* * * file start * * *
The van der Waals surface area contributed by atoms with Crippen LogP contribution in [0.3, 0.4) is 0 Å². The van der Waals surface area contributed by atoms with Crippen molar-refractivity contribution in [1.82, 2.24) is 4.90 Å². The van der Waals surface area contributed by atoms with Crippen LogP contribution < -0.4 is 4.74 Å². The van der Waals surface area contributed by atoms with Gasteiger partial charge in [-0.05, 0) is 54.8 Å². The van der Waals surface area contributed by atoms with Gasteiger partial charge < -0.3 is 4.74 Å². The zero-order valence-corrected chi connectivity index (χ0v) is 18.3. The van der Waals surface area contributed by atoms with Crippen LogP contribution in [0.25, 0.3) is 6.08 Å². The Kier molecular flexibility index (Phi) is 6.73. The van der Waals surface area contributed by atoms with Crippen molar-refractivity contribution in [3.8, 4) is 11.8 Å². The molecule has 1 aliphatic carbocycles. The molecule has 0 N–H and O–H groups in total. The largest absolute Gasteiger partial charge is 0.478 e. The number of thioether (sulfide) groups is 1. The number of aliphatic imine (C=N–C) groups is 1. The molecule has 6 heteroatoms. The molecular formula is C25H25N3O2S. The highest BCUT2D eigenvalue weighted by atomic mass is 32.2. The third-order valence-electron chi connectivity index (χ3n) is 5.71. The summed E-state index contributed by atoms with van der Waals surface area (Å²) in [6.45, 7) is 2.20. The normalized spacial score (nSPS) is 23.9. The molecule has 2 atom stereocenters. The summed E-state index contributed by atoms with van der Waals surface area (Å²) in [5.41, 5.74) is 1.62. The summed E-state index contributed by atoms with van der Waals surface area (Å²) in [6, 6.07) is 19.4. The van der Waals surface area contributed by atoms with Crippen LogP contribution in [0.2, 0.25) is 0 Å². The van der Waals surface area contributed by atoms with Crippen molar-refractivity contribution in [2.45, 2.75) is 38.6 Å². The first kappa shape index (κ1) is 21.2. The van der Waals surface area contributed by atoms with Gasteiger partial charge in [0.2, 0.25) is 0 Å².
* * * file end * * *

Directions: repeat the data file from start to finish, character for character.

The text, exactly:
The van der Waals surface area contributed by atoms with Crippen LogP contribution in [0.3, 0.4) is 0 Å². The van der Waals surface area contributed by atoms with Crippen molar-refractivity contribution in [1.82, 2.24) is 4.90 Å². The van der Waals surface area contributed by atoms with Crippen LogP contribution < -0.4 is 4.74 Å². The van der Waals surface area contributed by atoms with Gasteiger partial charge in [-0.05, 0) is 54.8 Å². The van der Waals surface area contributed by atoms with Gasteiger partial charge < -0.3 is 4.74 Å². The zero-order valence-corrected chi connectivity index (χ0v) is 18.3. The van der Waals surface area contributed by atoms with Crippen LogP contribution in [0.25, 0.3) is 6.08 Å². The Kier molecular flexibility index (Phi) is 6.73. The van der Waals surface area contributed by atoms with Crippen molar-refractivity contribution in [3.8, 4) is 11.8 Å². The molecule has 1 aliphatic carbocycles. The molecule has 0 N–H and O–H groups in total. The largest absolute Gasteiger partial charge is 0.478 e. The number of thioether (sulfide) groups is 1. The number of aliphatic imine (C=N–C) groups is 1. The molecule has 6 heteroatoms. The molecular formula is C25H25N3O2S. The highest BCUT2D eigenvalue weighted by atomic mass is 32.2. The third-order valence-electron chi connectivity index (χ3n) is 5.71. The summed E-state index contributed by atoms with van der Waals surface area (Å²) in [6.45, 7) is 2.20. The normalized spacial score (nSPS) is 23.9. The molecule has 2 atom stereocenters. The summed E-state index contributed by atoms with van der Waals surface area (Å²) in [5.41, 5.74) is 1.62. The summed E-state index contributed by atoms with van der Waals surface area (Å²) in [6, 6.07) is 19.4. The van der Waals surface area contributed by atoms with Crippen LogP contribution in [0.2, 0.25) is 0 Å². The van der Waals surface area contributed by atoms with Crippen molar-refractivity contribution in [2.45, 2.75) is 38.6 Å². The first kappa shape index (κ1) is 21.2. The van der Waals surface area contributed by atoms with Gasteiger partial charge in [0.2, 0.25) is 0 Å².